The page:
More specifically, as shown in FIG. 2 each pair of vanes 26 defines the corresponding flow passage 42 between the bands which converges aft to a throat 76 of minimum flow area for the combustion gases. The throat extends radially along both vanes between the bounding inner and outer bands 28,30. And, the throat 76 extends circumferentially or laterally between the trailing edge of one vane 26 and perpendicular to the suction side 34 of the next vane located suitably upstream from the trailing edge 38 thereof.

The throat 76 is generally perpendicular to the flow direction of the combustion gases 18 being discharged therethrough and forms the upstream end of a triangular land 78 extending aft to the aft lip 46 of the inner band between the trailing edges of adjacent vanes.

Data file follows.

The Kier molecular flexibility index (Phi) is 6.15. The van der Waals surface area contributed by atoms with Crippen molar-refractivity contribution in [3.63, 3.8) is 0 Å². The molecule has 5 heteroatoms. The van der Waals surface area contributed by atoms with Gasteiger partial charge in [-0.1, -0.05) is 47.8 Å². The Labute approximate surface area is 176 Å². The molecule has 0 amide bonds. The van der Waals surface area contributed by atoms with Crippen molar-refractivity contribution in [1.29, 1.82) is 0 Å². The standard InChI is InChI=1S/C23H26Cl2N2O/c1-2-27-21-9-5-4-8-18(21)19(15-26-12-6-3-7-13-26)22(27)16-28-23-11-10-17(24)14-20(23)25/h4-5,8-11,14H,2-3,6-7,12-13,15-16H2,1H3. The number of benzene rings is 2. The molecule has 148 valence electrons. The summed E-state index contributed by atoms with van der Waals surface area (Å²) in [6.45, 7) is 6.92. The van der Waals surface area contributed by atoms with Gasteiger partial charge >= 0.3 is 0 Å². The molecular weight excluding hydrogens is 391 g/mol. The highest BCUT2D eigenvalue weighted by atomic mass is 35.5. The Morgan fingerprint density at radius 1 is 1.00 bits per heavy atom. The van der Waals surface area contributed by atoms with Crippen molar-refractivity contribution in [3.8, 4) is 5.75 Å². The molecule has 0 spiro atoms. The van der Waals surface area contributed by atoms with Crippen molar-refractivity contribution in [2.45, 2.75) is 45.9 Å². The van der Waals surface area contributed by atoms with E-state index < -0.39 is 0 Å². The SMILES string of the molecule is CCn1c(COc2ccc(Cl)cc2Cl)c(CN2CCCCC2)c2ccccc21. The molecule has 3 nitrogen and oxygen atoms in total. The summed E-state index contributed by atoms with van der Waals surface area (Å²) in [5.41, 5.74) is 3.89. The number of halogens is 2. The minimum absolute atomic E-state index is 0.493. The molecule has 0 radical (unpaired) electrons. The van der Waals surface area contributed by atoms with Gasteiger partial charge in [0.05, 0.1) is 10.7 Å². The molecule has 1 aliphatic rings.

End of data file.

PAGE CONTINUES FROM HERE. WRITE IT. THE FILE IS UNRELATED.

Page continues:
This triangular land 78 is preferably covered with a thermal barrier coating (TBC) 80 aft from the throat 76 on the inboard side of the inner band radially behind the aft pockets 58 on the opposite outboard side of the inner band. The TBC 80 may have any conventional configuration and is typically a ceramic material that provides thermal insulation against the heat of the hot combustion gases.

The TBC 80 begins after the throat and extends over the triangular land 78 along the remaining length of the vane suction sides 34 to the trailing edges of the vanes and continues aft over the aft lip 46 of the inner band.

In this way, the TBC 80 locally cooperates with the enhanced cooling of the aft pockets 58 and substantially reduces the previously observed thermal distress in this region of the inner band, and collectively increase the useful life of the nozzle as indicated above.